Hemingway

I’ve been reading Hemingway again, the short stories in particular. When I was a kid, “For Whom the Bell Tolls” was one of my favorite novels. I must have read it three or four times before I finally moved on. I’m not sure why I stopped reading Hemingway. I read “A Farewell to Arms” but wasn’t as taken with it as I was with “For Whom the Bell Tolls,” and that ended my interest. In high school, I read some sort of writing book in which he was cited. His advice was to cut down the sentence to nothing. I kind of wish I knew which textbook it was that we read. I distinctly remember it being in an AP Language and Literature class during my junior year, but I could be mistaken.

For some reason, his advice stayed with me. I suppose this was mostly because I had loved “For Whom the Bell Tolls” so much, and revered him for a time.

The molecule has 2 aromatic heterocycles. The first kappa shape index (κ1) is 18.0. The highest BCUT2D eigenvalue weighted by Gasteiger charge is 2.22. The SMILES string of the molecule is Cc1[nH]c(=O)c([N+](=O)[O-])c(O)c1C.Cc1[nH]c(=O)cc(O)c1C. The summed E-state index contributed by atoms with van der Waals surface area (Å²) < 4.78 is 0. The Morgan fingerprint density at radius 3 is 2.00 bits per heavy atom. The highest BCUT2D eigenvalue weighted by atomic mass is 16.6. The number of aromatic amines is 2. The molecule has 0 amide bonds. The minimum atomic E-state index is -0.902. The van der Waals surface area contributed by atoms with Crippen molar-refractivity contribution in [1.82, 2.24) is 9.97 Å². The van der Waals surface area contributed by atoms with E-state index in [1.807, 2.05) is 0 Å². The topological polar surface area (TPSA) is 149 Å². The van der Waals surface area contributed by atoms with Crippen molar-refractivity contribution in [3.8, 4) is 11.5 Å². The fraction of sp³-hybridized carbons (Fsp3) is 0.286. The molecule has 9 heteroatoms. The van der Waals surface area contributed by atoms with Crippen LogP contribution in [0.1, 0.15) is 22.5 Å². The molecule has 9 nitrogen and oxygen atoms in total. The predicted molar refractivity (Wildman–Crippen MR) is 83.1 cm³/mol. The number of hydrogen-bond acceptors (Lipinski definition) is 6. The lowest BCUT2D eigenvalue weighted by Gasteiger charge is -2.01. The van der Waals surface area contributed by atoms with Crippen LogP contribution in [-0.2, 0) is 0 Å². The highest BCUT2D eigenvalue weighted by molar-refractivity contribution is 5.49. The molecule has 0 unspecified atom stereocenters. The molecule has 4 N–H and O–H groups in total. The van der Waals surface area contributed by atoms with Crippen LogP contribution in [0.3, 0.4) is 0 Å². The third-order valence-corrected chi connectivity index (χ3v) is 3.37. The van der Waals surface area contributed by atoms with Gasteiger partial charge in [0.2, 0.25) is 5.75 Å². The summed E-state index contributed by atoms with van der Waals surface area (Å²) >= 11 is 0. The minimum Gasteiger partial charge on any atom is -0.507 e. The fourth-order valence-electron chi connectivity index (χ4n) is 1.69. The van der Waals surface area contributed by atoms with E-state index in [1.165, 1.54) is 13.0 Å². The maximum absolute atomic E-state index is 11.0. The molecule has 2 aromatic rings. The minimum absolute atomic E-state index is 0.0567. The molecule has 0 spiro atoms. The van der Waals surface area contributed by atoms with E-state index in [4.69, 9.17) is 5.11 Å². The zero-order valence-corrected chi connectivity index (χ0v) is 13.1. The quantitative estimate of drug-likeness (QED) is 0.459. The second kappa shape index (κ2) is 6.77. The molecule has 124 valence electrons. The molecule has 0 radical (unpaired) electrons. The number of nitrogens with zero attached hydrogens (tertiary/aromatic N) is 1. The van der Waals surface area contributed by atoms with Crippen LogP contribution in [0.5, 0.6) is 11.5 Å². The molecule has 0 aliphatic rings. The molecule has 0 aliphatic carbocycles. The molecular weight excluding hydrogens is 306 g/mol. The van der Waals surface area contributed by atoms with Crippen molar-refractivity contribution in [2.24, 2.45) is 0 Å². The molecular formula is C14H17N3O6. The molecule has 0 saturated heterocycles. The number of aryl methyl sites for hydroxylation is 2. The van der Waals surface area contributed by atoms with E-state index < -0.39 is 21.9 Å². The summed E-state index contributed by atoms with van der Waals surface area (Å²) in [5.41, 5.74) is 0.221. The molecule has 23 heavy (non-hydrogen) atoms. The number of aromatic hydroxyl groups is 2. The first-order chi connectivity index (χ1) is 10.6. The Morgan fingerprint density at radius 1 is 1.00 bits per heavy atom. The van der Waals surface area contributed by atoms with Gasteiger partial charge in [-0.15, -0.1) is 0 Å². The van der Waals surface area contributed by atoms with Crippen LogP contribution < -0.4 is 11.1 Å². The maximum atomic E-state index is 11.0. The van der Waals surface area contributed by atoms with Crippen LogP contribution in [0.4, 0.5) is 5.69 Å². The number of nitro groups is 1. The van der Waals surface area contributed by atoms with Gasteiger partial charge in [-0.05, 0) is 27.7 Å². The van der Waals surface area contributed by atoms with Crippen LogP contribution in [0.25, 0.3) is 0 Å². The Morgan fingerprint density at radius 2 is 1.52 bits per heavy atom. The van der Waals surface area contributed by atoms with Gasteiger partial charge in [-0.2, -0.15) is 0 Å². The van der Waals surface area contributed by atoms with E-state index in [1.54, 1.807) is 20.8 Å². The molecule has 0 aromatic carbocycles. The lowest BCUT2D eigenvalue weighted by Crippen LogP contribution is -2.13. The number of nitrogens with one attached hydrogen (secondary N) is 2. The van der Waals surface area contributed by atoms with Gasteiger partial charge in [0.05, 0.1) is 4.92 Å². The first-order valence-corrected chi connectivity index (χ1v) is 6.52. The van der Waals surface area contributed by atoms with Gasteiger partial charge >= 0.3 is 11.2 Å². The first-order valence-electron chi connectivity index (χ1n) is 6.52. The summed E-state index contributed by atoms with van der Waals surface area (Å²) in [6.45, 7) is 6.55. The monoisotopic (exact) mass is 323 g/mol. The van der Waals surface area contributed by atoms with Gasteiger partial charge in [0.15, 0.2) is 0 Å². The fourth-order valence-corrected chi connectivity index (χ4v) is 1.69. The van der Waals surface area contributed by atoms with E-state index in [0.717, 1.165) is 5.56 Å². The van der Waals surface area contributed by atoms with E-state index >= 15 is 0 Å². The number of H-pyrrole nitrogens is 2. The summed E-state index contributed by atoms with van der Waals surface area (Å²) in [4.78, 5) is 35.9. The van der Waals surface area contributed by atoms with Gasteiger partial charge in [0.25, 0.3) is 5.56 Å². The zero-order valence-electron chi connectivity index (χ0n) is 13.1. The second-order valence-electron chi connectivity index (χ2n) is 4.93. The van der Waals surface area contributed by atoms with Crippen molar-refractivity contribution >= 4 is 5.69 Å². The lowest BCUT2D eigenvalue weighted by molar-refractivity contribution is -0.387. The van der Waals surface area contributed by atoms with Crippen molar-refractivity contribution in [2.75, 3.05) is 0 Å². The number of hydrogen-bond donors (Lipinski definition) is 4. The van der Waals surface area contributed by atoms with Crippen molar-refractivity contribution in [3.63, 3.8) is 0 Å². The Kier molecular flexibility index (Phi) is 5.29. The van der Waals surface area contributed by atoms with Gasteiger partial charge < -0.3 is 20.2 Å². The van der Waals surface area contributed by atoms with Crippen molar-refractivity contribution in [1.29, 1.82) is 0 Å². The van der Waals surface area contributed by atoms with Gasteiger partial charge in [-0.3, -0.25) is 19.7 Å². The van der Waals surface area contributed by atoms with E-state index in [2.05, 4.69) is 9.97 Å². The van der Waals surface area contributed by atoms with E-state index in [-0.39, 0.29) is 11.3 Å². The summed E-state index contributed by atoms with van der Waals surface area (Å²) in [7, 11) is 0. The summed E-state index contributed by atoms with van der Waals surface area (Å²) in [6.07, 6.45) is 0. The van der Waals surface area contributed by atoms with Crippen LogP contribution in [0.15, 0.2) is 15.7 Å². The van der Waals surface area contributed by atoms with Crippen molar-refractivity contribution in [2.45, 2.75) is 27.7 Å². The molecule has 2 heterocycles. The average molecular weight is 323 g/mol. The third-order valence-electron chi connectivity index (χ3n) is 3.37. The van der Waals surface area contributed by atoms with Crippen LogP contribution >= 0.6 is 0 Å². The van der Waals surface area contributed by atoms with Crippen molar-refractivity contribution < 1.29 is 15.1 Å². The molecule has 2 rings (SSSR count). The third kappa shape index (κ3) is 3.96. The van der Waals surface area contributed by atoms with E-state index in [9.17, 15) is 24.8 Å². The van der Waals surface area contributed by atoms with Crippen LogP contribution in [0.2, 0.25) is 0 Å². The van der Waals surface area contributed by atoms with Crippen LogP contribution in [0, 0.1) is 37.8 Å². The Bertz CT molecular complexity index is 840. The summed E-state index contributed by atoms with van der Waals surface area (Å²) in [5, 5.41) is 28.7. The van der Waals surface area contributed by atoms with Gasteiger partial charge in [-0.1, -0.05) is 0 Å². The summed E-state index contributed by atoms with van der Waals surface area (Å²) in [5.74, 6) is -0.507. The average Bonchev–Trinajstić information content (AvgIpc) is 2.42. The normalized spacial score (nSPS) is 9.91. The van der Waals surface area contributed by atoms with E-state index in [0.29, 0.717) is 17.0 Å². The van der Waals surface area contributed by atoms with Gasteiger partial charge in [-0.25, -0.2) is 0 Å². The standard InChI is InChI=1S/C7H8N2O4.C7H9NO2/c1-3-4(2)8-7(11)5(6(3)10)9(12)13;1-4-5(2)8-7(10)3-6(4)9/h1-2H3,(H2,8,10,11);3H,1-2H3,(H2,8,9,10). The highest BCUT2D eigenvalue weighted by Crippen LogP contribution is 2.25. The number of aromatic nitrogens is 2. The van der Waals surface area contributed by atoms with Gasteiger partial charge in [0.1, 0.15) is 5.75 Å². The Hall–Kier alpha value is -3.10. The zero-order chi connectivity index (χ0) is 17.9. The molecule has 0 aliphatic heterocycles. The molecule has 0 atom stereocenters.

The story that stays with me now is “A Clean, Well-Lighted Place,” as well as “Hills Like White Elephants,” and “The Short Happy Life of Francis Macomber.” In each of these stories, there’s a wonderful sense of tension that is not necessarily resolved. I think Hemingway’s talent is letting the story end without making it end. So many modern stories have an ending instead of being open ended, which takes something away. You can’t often really say what Hemingway’s stories are about, which is what makes him so great to read.

Happy holidays.

Literary Fiction